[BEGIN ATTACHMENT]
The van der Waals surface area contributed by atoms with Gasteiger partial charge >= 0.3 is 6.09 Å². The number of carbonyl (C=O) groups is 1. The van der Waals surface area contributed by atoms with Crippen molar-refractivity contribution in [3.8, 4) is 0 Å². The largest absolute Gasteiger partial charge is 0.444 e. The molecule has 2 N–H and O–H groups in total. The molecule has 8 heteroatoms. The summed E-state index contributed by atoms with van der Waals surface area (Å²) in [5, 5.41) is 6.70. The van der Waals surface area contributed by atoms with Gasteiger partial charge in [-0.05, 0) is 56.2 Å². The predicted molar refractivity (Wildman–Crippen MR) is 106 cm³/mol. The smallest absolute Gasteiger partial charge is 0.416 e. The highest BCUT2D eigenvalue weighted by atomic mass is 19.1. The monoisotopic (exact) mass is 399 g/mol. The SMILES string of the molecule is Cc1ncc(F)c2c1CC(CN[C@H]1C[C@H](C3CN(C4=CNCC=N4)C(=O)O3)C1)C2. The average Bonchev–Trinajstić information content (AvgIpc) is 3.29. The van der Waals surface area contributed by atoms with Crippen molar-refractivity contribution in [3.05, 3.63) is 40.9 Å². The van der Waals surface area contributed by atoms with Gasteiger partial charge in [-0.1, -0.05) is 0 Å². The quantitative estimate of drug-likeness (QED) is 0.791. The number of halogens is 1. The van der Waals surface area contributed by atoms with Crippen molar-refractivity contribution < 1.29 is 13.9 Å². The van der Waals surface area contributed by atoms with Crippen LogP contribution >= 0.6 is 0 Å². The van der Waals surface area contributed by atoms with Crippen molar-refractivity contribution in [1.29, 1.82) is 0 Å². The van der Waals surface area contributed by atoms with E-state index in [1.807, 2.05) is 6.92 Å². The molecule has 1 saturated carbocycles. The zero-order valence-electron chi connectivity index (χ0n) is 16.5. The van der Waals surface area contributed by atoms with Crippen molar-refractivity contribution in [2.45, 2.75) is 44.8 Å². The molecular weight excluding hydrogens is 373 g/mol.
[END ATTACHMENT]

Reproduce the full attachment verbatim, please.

The van der Waals surface area contributed by atoms with Gasteiger partial charge >= 0.3 is 6.09 Å². The number of carbonyl (C=O) groups is 1. The van der Waals surface area contributed by atoms with Crippen molar-refractivity contribution in [3.8, 4) is 0 Å². The largest absolute Gasteiger partial charge is 0.444 e. The molecule has 2 N–H and O–H groups in total. The molecule has 8 heteroatoms. The summed E-state index contributed by atoms with van der Waals surface area (Å²) in [5, 5.41) is 6.70. The van der Waals surface area contributed by atoms with Gasteiger partial charge in [-0.05, 0) is 56.2 Å². The predicted molar refractivity (Wildman–Crippen MR) is 106 cm³/mol. The smallest absolute Gasteiger partial charge is 0.416 e. The highest BCUT2D eigenvalue weighted by atomic mass is 19.1. The monoisotopic (exact) mass is 399 g/mol. The SMILES string of the molecule is Cc1ncc(F)c2c1CC(CN[C@H]1C[C@H](C3CN(C4=CNCC=N4)C(=O)O3)C1)C2. The average Bonchev–Trinajstić information content (AvgIpc) is 3.29. The van der Waals surface area contributed by atoms with Crippen molar-refractivity contribution in [3.05, 3.63) is 40.9 Å². The van der Waals surface area contributed by atoms with Gasteiger partial charge in [-0.1, -0.05) is 0 Å². The quantitative estimate of drug-likeness (QED) is 0.791. The number of halogens is 1. The van der Waals surface area contributed by atoms with Crippen molar-refractivity contribution < 1.29 is 13.9 Å². The van der Waals surface area contributed by atoms with Crippen LogP contribution >= 0.6 is 0 Å². The van der Waals surface area contributed by atoms with Crippen molar-refractivity contribution in [1.29, 1.82) is 0 Å². The van der Waals surface area contributed by atoms with E-state index in [1.807, 2.05) is 6.92 Å². The molecule has 1 saturated carbocycles. The zero-order valence-electron chi connectivity index (χ0n) is 16.5. The van der Waals surface area contributed by atoms with Crippen molar-refractivity contribution in [2.45, 2.75) is 44.8 Å². The molecular weight excluding hydrogens is 373 g/mol.